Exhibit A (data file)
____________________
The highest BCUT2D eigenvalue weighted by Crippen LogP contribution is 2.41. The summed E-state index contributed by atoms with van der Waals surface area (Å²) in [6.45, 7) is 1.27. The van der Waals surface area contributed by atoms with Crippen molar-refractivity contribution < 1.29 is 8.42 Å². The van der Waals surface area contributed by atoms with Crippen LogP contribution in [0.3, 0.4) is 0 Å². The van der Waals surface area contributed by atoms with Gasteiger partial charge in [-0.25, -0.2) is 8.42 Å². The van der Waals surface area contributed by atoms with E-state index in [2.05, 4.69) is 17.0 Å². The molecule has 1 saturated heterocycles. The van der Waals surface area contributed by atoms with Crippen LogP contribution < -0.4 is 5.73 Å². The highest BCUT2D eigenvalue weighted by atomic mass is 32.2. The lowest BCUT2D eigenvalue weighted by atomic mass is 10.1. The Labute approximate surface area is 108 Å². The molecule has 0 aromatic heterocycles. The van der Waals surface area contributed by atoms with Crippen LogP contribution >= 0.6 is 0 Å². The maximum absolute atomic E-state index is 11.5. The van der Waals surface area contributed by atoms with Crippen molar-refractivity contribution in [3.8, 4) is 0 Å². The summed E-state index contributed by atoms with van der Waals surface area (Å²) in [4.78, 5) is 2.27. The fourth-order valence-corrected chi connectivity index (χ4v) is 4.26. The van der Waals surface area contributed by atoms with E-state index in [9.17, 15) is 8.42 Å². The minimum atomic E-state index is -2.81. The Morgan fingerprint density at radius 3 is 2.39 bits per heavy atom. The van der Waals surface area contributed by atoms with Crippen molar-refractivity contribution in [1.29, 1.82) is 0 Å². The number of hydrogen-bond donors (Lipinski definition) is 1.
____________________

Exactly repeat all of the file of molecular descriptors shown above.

The highest BCUT2D eigenvalue weighted by Crippen LogP contribution is 2.41. The summed E-state index contributed by atoms with van der Waals surface area (Å²) in [6.45, 7) is 1.27. The van der Waals surface area contributed by atoms with Crippen molar-refractivity contribution < 1.29 is 8.42 Å². The van der Waals surface area contributed by atoms with Crippen LogP contribution in [0.3, 0.4) is 0 Å². The van der Waals surface area contributed by atoms with Gasteiger partial charge in [-0.25, -0.2) is 8.42 Å². The van der Waals surface area contributed by atoms with E-state index in [2.05, 4.69) is 17.0 Å². The molecule has 1 saturated heterocycles. The van der Waals surface area contributed by atoms with Crippen LogP contribution < -0.4 is 5.73 Å². The highest BCUT2D eigenvalue weighted by atomic mass is 32.2. The lowest BCUT2D eigenvalue weighted by atomic mass is 10.1. The Labute approximate surface area is 108 Å². The molecule has 0 aromatic heterocycles. The van der Waals surface area contributed by atoms with Crippen LogP contribution >= 0.6 is 0 Å². The maximum absolute atomic E-state index is 11.5. The van der Waals surface area contributed by atoms with Crippen molar-refractivity contribution in [3.8, 4) is 0 Å². The summed E-state index contributed by atoms with van der Waals surface area (Å²) in [4.78, 5) is 2.27. The fourth-order valence-corrected chi connectivity index (χ4v) is 4.26. The van der Waals surface area contributed by atoms with E-state index in [9.17, 15) is 8.42 Å². The minimum atomic E-state index is -2.81. The Morgan fingerprint density at radius 3 is 2.39 bits per heavy atom. The van der Waals surface area contributed by atoms with Crippen molar-refractivity contribution in [1.29, 1.82) is 0 Å². The number of hydrogen-bond donors (Lipinski definition) is 1.